lt;dr -- I strongly disagree with using Freud as a textbook example of insanity. Many of his once controversial ideas are so obvious to us now that we simply don't attribute them to him. Instead we just associate him with the few things he got wrong. And the whole meme was started by people who were even more wrong.

Comment author: MichaelVassar 09 September 2014 02:41:26PM 5 points [-]

There's an anecdote near the beginning of "introduction to psychoanalysis" where he discusses the dreams of arctic explorers, which are almost entirely about food, not about sex, for understandable reasons.

Comment author: nerzhin 01 December 2010 10:49:08PM 13 points [-]

A major point of the post is that it is possible to both say what you mean clearly and accurately and choose your words to be polite and non-confrontational.

There are two games: a communication game and a social game. You (and the analytical people in the post) only see the communication game, thinking that if you cooperate in it you must defect in the social game.

In fact, you are allowed to cooperate in both games, and receive good payoffs whether or not your opponent is in the analytical cluster.

Comment author: MichaelVassar 17 January 2014 09:54:41AM 0 points [-]

It is possible to play both, but difficult, and you can't play both at once as well as equally smart non-analytical types will play just the social game.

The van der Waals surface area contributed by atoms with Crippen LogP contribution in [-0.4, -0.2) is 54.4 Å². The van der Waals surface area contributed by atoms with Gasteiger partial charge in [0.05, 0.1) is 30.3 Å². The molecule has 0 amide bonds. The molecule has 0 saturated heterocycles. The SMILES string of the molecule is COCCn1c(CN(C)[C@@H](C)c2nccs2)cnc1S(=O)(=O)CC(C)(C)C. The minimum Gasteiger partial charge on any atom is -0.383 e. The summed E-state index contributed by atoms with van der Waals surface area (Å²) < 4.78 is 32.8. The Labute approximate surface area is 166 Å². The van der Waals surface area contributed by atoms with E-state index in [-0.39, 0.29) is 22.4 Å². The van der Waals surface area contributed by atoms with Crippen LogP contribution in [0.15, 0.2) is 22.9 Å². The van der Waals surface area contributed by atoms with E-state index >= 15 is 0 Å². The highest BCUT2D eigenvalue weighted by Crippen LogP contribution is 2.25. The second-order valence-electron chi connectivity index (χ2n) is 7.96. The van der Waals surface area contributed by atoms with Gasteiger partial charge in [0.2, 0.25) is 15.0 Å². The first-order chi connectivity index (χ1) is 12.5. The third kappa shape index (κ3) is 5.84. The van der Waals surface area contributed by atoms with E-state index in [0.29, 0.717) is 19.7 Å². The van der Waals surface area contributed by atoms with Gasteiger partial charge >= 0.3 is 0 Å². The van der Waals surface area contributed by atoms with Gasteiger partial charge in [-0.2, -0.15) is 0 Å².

Comment author: patrissimo 15 December 2010 04:07:27AM 5 points [-]

If we're going to talk about the cognitive framing effects of language, as the original post did, how about your use of the word "Mundane"?

To me, it seems actively harmful to accurate thinking, happiness, and your chance of doing good in the world. The implication is characterizing most humans as a separate lower class, with the suggestion of contempt and/or disgust for those inferior beings, which has empirically led to badness (historically: genocide. in my personal experience: it has been poisonous to Objectivism and various atheist groups I've been in).

I'd like to hear some examples where framing most people as both "lesser" and "other" has led to good for the world, because all the ones I'm pullin' up are pretty awful...

Comment author: MichaelVassar 17 January 2014 09:18:43AM 0 points [-]

Two examples. Sexual selection and speciation. Nuff' said.

Comment author: Wei_Dai 08 June 2011 07:33:07PM *  5 points [-]

Not working as a kid would be expected, since you have nothing of value to offer other kids for them to put up with your social awkwardness. Might be different in the workplace (if your job is mainly to contribute a technical skill instead of a social one).

Comment author: MichaelVassar 17 January 2014 09:17:07AM 2 points [-]